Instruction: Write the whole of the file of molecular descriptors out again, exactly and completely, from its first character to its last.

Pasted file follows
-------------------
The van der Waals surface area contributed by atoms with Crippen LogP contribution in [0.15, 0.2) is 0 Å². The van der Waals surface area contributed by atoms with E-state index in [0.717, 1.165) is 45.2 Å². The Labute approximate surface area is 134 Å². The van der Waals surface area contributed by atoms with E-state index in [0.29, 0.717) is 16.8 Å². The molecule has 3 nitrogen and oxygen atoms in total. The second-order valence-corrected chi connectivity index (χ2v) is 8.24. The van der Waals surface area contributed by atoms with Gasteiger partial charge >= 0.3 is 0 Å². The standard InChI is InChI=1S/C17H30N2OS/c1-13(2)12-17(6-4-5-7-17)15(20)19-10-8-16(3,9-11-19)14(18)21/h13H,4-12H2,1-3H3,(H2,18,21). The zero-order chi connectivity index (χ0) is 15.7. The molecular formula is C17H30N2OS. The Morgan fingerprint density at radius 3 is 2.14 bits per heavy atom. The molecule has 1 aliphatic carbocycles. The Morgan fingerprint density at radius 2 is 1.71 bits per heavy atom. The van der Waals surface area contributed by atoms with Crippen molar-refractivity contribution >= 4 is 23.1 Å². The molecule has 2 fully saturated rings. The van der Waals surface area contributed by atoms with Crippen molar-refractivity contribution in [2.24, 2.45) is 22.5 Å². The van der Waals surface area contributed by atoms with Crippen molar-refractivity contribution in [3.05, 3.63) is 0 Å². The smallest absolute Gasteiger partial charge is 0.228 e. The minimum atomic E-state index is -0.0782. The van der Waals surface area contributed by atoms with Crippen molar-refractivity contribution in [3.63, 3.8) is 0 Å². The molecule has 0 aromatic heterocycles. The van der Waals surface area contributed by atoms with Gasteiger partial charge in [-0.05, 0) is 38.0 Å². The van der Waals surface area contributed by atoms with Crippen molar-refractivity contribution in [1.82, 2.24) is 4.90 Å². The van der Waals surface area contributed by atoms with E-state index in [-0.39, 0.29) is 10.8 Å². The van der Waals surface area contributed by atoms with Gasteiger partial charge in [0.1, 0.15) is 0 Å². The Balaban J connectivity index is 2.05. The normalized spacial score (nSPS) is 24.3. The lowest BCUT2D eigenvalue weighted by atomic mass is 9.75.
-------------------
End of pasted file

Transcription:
The van der Waals surface area contributed by atoms with Crippen LogP contribution in [0.15, 0.2) is 0 Å². The van der Waals surface area contributed by atoms with E-state index in [0.717, 1.165) is 45.2 Å². The Labute approximate surface area is 134 Å². The van der Waals surface area contributed by atoms with E-state index in [0.29, 0.717) is 16.8 Å². The molecule has 3 nitrogen and oxygen atoms in total. The second-order valence-corrected chi connectivity index (χ2v) is 8.24. The van der Waals surface area contributed by atoms with Gasteiger partial charge >= 0.3 is 0 Å². The standard InChI is InChI=1S/C17H30N2OS/c1-13(2)12-17(6-4-5-7-17)15(20)19-10-8-16(3,9-11-19)14(18)21/h13H,4-12H2,1-3H3,(H2,18,21). The zero-order chi connectivity index (χ0) is 15.7. The molecular formula is C17H30N2OS. The Morgan fingerprint density at radius 3 is 2.14 bits per heavy atom. The molecule has 1 aliphatic carbocycles. The Morgan fingerprint density at radius 2 is 1.71 bits per heavy atom. The van der Waals surface area contributed by atoms with Crippen molar-refractivity contribution >= 4 is 23.1 Å². The molecule has 2 fully saturated rings. The van der Waals surface area contributed by atoms with Crippen molar-refractivity contribution in [2.24, 2.45) is 22.5 Å². The van der Waals surface area contributed by atoms with Crippen molar-refractivity contribution in [3.05, 3.63) is 0 Å². The smallest absolute Gasteiger partial charge is 0.228 e. The minimum atomic E-state index is -0.0782. The van der Waals surface area contributed by atoms with Crippen molar-refractivity contribution in [3.63, 3.8) is 0 Å². The molecule has 0 aromatic heterocycles. The van der Waals surface area contributed by atoms with Gasteiger partial charge in [-0.05, 0) is 38.0 Å². The van der Waals surface area contributed by atoms with Crippen molar-refractivity contribution in [1.82, 2.24) is 4.90 Å². The van der Waals surface area contributed by atoms with E-state index in [-0.39, 0.29) is 10.8 Å². The van der Waals surface area contributed by atoms with Gasteiger partial charge in [0.1, 0.15) is 0 Å². The Balaban J connectivity index is 2.05. The normalized spacial score (nSPS) is 24.3. The lowest BCUT2D eigenvalue weighted by atomic mass is 9.75.